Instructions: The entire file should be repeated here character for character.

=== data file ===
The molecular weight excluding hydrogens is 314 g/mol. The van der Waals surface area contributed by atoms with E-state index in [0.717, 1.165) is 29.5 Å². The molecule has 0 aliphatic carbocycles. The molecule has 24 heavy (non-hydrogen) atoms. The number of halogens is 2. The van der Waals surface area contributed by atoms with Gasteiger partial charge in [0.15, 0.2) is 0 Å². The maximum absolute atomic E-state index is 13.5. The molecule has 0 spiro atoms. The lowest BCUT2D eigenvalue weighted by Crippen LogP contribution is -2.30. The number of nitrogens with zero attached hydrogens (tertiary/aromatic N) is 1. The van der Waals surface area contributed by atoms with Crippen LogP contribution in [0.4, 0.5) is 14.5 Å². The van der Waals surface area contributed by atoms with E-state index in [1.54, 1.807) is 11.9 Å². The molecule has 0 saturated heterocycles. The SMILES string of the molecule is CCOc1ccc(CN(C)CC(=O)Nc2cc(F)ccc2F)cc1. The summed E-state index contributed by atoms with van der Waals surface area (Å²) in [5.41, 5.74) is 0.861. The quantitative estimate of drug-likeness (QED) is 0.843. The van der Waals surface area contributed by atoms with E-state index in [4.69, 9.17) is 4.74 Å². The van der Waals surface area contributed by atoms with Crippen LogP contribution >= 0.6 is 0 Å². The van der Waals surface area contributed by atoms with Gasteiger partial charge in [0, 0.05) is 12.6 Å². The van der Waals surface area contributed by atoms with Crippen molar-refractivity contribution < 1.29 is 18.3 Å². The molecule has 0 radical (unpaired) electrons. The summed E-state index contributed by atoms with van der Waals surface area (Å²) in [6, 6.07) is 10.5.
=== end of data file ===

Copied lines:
The molecular weight excluding hydrogens is 314 g/mol. The van der Waals surface area contributed by atoms with E-state index in [0.717, 1.165) is 29.5 Å². The molecule has 0 aliphatic carbocycles. The molecule has 24 heavy (non-hydrogen) atoms. The number of halogens is 2. The van der Waals surface area contributed by atoms with Gasteiger partial charge in [0.15, 0.2) is 0 Å². The maximum absolute atomic E-state index is 13.5. The molecule has 0 spiro atoms. The lowest BCUT2D eigenvalue weighted by Crippen LogP contribution is -2.30. The number of nitrogens with zero attached hydrogens (tertiary/aromatic N) is 1. The van der Waals surface area contributed by atoms with Crippen LogP contribution in [0.4, 0.5) is 14.5 Å². The van der Waals surface area contributed by atoms with E-state index in [1.54, 1.807) is 11.9 Å². The molecule has 0 saturated heterocycles. The SMILES string of the molecule is CCOc1ccc(CN(C)CC(=O)Nc2cc(F)ccc2F)cc1. The summed E-state index contributed by atoms with van der Waals surface area (Å²) in [5.41, 5.74) is 0.861. The quantitative estimate of drug-likeness (QED) is 0.843. The van der Waals surface area contributed by atoms with E-state index in [4.69, 9.17) is 4.74 Å². The van der Waals surface area contributed by atoms with Crippen LogP contribution >= 0.6 is 0 Å². The van der Waals surface area contributed by atoms with Gasteiger partial charge in [0, 0.05) is 12.6 Å². The van der Waals surface area contributed by atoms with Crippen molar-refractivity contribution < 1.29 is 18.3 Å². The molecule has 0 radical (unpaired) electrons. The summed E-state index contributed by atoms with van der Waals surface area (Å²) in [6, 6.07) is 10.5.